It’s clear that Suggs has taken incremental steps in improving his game. He frequently displays flashes of the potential that got him selected so high in the draft, including elite level speed, excellent vision, and tenacious defensive effort, all while continuing to improve as a finisher at the rim. The game has clearly slowed down for Suggs since the first handful of games he’s played in the league, and It would be great to see the Gonzaga product begin to improve the most glaring weakness in his game right now, his jump shot. Once that happens, Suggs has all the tools to become a premier guard in this league.
Will the Magic Embrace the Tank?
As the season nears its conclusion, there is ongoing debate amongst Magic fans about what is best for this team: Play for the win or play for the tank?
It’s a question that has haunted Magic fans, and most likely the front office, for the last two seasons. Another season of 50 plus losses has taken its toll on the fanbase, and regardless of which side you fall on, most people just want to see the Magic put themselves in a position to return to contention in the Eastern Conference.
Last season, it was quite evident that the Magic brass were all in on the tank, dedicating heavy minutes to the likes of Ignas Brazdeikas, Chasson Randle, Dante Hall, and Sindarius Thornwell as they inched closer to the finish line. If the Magic continue to show signs of life as the tank wars draw closer, it will be interesting to see if they make a similar decision, choosing to rest their better players for their G-League counterparts.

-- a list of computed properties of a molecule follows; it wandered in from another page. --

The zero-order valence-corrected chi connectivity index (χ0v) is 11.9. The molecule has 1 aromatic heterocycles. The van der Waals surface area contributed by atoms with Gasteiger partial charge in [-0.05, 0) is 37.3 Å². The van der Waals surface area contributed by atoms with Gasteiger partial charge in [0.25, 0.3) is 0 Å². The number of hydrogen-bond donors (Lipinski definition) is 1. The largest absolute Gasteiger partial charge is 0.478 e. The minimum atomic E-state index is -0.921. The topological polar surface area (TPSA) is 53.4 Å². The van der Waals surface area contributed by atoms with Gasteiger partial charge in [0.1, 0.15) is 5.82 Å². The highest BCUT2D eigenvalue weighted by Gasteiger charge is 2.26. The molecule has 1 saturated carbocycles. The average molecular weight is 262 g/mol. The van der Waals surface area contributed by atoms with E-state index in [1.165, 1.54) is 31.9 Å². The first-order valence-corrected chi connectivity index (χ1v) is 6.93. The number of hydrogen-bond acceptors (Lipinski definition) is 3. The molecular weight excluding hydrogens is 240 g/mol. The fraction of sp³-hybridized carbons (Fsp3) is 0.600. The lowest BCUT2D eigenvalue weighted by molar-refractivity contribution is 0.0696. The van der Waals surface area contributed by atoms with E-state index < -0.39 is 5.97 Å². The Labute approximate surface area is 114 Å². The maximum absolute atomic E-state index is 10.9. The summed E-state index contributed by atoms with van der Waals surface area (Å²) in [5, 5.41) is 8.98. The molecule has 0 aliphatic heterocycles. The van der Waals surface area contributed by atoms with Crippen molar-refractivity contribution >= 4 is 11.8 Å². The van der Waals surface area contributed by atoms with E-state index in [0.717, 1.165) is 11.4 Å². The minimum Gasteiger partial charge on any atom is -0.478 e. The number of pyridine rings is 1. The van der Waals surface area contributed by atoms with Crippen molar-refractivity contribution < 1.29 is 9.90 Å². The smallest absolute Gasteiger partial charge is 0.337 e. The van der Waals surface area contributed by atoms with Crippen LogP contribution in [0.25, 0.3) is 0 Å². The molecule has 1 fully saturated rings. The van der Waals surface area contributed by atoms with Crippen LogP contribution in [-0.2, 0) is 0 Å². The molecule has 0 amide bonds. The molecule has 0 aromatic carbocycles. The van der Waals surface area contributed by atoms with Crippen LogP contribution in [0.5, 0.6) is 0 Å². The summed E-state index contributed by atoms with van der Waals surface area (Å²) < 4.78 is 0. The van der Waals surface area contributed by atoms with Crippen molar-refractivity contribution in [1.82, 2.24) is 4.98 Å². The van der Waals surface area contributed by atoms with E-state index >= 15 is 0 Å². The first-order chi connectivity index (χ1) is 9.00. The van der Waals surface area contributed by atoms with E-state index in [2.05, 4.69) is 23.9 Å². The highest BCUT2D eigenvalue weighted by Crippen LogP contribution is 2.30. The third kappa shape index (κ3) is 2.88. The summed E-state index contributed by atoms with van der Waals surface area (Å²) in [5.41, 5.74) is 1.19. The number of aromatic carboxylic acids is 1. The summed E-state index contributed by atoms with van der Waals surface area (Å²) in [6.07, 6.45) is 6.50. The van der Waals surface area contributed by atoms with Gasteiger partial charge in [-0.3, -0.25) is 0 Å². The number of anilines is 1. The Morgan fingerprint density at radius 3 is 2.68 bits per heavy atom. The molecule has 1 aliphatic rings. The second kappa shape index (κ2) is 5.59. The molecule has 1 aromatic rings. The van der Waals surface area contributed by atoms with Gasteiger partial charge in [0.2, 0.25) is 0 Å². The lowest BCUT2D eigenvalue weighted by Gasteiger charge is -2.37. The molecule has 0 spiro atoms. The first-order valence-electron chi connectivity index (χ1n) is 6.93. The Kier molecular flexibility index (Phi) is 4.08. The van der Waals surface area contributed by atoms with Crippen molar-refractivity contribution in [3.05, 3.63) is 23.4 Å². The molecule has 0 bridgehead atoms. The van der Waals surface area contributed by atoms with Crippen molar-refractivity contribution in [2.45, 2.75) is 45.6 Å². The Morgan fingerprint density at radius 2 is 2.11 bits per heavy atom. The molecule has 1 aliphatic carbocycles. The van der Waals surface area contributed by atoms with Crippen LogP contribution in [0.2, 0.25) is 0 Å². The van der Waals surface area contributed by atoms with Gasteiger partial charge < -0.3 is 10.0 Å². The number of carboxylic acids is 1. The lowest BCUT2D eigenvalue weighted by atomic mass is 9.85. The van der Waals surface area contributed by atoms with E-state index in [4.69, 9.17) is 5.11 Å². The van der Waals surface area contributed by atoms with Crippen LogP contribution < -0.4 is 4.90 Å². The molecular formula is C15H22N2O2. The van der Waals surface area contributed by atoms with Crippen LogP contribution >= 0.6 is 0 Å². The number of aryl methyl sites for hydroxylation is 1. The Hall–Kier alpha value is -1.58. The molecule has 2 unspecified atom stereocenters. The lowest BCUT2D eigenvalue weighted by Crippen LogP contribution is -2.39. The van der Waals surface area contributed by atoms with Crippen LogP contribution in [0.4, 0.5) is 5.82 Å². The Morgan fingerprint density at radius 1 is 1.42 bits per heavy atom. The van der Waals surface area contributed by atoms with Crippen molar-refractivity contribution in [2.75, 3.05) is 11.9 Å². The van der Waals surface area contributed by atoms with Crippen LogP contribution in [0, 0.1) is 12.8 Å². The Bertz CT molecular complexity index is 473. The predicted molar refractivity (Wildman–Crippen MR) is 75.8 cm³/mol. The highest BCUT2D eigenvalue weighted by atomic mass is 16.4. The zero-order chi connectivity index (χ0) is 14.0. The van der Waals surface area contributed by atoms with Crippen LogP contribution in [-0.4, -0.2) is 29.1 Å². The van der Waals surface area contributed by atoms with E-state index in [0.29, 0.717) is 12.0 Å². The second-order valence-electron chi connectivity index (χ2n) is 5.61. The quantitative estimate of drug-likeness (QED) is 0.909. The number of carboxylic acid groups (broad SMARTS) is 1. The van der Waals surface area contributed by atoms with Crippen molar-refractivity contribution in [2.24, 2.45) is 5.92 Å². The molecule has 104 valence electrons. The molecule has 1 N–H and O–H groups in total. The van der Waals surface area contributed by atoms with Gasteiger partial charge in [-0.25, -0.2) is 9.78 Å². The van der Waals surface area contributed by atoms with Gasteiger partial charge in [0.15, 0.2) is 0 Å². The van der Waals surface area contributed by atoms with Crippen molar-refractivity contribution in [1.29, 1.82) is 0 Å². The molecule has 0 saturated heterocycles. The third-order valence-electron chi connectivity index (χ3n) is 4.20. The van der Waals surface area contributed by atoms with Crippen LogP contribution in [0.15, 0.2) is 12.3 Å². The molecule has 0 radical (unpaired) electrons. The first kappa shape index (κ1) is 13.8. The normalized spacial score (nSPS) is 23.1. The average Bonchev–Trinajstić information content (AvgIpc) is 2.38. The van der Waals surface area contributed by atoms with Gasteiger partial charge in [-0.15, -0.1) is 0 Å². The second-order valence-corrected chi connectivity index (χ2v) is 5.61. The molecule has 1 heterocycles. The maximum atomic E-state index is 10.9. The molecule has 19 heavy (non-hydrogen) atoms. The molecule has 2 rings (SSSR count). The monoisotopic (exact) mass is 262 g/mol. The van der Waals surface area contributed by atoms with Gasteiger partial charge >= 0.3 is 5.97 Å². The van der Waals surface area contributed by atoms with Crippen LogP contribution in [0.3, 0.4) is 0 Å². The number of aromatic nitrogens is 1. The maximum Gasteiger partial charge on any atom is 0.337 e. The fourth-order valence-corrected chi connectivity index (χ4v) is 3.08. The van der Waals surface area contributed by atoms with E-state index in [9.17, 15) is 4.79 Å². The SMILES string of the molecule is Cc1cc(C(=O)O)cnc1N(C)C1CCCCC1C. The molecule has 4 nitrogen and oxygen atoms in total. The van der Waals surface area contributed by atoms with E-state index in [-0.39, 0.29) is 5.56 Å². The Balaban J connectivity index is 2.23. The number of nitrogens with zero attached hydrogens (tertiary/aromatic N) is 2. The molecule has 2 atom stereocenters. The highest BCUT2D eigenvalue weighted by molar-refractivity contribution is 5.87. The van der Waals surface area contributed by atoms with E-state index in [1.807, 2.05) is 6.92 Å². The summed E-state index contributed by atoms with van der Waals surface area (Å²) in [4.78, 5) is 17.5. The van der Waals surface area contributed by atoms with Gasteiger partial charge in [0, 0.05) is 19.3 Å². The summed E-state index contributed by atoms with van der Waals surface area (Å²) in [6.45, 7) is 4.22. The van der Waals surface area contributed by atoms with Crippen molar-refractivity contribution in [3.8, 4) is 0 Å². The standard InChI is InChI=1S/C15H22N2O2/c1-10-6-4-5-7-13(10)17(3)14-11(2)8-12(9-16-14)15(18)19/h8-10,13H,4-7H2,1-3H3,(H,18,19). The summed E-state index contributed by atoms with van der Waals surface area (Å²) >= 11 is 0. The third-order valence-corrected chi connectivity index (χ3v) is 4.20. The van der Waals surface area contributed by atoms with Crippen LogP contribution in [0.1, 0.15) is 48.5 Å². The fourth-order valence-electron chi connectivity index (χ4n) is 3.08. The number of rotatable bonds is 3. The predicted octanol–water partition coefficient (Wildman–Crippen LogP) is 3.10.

Should they choose to do so, it would most likely come at the expense of players like Terrence Ross and Gary Harris, who have already seen their minutes diminish. Will they be shut down completely with “hamstring tightness” as the games dwindle down? Will Fultz continue to sit out back to backs and stay on a minutes restriction? Will the Magic simply rest a few of their players when facing other bottom feeders of the NBA like Detroit and Oklahoma City?
If the Magic string together more wins down the stretch, will the front office find value in establishing a winning atmosphere while simultaneously developing their young talent? Or will they prioritize the increased odds of finding a star that could bring it all together? The Magic have continually shown that they are willing to fight until the end to pull out a victory, the question is, will the front office continue to let them do so?